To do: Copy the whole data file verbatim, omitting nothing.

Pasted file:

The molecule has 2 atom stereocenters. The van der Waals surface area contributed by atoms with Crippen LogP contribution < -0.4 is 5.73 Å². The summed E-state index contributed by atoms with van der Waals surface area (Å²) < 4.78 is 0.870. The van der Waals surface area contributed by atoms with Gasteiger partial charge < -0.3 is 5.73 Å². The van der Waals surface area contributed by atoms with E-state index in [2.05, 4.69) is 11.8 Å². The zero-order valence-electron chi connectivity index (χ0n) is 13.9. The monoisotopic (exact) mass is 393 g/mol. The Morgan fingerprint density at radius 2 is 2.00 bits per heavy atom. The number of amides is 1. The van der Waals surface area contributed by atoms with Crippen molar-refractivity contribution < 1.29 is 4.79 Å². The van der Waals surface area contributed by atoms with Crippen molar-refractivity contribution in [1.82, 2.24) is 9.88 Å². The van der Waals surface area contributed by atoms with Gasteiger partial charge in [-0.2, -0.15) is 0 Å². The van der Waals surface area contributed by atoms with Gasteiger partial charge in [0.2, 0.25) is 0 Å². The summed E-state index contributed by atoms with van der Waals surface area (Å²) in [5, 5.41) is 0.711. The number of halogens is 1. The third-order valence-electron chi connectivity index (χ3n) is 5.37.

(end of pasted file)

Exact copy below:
The molecule has 2 atom stereocenters. The van der Waals surface area contributed by atoms with Crippen LogP contribution < -0.4 is 5.73 Å². The summed E-state index contributed by atoms with van der Waals surface area (Å²) < 4.78 is 0.870. The van der Waals surface area contributed by atoms with Gasteiger partial charge < -0.3 is 5.73 Å². The van der Waals surface area contributed by atoms with E-state index in [2.05, 4.69) is 11.8 Å². The zero-order valence-electron chi connectivity index (χ0n) is 13.9. The monoisotopic (exact) mass is 393 g/mol. The Morgan fingerprint density at radius 2 is 2.00 bits per heavy atom. The number of amides is 1. The van der Waals surface area contributed by atoms with Crippen molar-refractivity contribution < 1.29 is 4.79 Å². The van der Waals surface area contributed by atoms with Crippen molar-refractivity contribution in [1.82, 2.24) is 9.88 Å². The van der Waals surface area contributed by atoms with Gasteiger partial charge in [-0.2, -0.15) is 0 Å². The van der Waals surface area contributed by atoms with Gasteiger partial charge in [0.2, 0.25) is 0 Å². The summed E-state index contributed by atoms with van der Waals surface area (Å²) in [5, 5.41) is 0.711. The number of halogens is 1. The third-order valence-electron chi connectivity index (χ3n) is 5.37.